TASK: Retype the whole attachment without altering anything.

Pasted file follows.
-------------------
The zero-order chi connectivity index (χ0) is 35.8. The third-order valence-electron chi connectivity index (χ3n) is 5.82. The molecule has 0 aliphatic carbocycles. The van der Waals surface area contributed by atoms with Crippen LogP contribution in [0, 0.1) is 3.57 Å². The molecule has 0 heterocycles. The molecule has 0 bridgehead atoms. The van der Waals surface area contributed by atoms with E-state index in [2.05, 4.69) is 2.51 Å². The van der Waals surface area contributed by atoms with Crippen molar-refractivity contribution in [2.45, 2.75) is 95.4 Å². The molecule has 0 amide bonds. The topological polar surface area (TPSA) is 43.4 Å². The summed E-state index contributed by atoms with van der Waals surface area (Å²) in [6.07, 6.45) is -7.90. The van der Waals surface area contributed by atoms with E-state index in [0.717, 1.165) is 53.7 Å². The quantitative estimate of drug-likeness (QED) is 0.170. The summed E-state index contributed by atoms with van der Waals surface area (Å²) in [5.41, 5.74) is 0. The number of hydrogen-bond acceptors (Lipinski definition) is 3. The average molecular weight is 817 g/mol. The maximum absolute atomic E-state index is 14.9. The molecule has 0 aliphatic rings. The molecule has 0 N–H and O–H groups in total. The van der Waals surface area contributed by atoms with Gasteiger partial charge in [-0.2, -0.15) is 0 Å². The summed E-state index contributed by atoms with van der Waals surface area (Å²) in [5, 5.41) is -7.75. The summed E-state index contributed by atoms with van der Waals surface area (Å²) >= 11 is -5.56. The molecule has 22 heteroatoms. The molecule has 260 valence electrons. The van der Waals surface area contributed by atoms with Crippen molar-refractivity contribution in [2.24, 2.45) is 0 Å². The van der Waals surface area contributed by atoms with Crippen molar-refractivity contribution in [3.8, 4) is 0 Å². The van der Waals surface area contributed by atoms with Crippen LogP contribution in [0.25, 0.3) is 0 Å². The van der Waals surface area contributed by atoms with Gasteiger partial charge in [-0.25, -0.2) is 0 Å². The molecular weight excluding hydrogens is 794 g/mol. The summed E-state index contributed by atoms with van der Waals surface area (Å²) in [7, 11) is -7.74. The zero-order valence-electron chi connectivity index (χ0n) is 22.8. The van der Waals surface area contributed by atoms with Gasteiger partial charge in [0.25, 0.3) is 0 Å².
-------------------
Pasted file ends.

The zero-order chi connectivity index (χ0) is 35.8. The third-order valence-electron chi connectivity index (χ3n) is 5.82. The molecule has 0 aliphatic carbocycles. The van der Waals surface area contributed by atoms with Crippen LogP contribution in [0, 0.1) is 3.57 Å². The molecule has 0 heterocycles. The molecule has 0 bridgehead atoms. The van der Waals surface area contributed by atoms with E-state index in [2.05, 4.69) is 2.51 Å². The van der Waals surface area contributed by atoms with Crippen molar-refractivity contribution in [2.45, 2.75) is 95.4 Å². The molecule has 0 amide bonds. The topological polar surface area (TPSA) is 43.4 Å². The summed E-state index contributed by atoms with van der Waals surface area (Å²) in [6.07, 6.45) is -7.90. The van der Waals surface area contributed by atoms with E-state index in [0.717, 1.165) is 53.7 Å². The quantitative estimate of drug-likeness (QED) is 0.170. The summed E-state index contributed by atoms with van der Waals surface area (Å²) in [5.41, 5.74) is 0. The number of hydrogen-bond acceptors (Lipinski definition) is 3. The average molecular weight is 817 g/mol. The maximum absolute atomic E-state index is 14.9. The molecule has 0 aliphatic rings. The molecule has 0 N–H and O–H groups in total. The van der Waals surface area contributed by atoms with Gasteiger partial charge in [-0.2, -0.15) is 0 Å². The summed E-state index contributed by atoms with van der Waals surface area (Å²) in [5, 5.41) is -7.75. The summed E-state index contributed by atoms with van der Waals surface area (Å²) >= 11 is -5.56. The molecule has 22 heteroatoms. The molecule has 260 valence electrons. The van der Waals surface area contributed by atoms with Crippen molar-refractivity contribution in [2.24, 2.45) is 0 Å². The van der Waals surface area contributed by atoms with Crippen molar-refractivity contribution in [3.8, 4) is 0 Å². The van der Waals surface area contributed by atoms with Crippen LogP contribution in [0.25, 0.3) is 0 Å². The van der Waals surface area contributed by atoms with Gasteiger partial charge in [-0.25, -0.2) is 0 Å². The molecular weight excluding hydrogens is 794 g/mol. The summed E-state index contributed by atoms with van der Waals surface area (Å²) in [7, 11) is -7.74. The zero-order valence-electron chi connectivity index (χ0n) is 22.8. The van der Waals surface area contributed by atoms with Gasteiger partial charge in [0.25, 0.3) is 0 Å².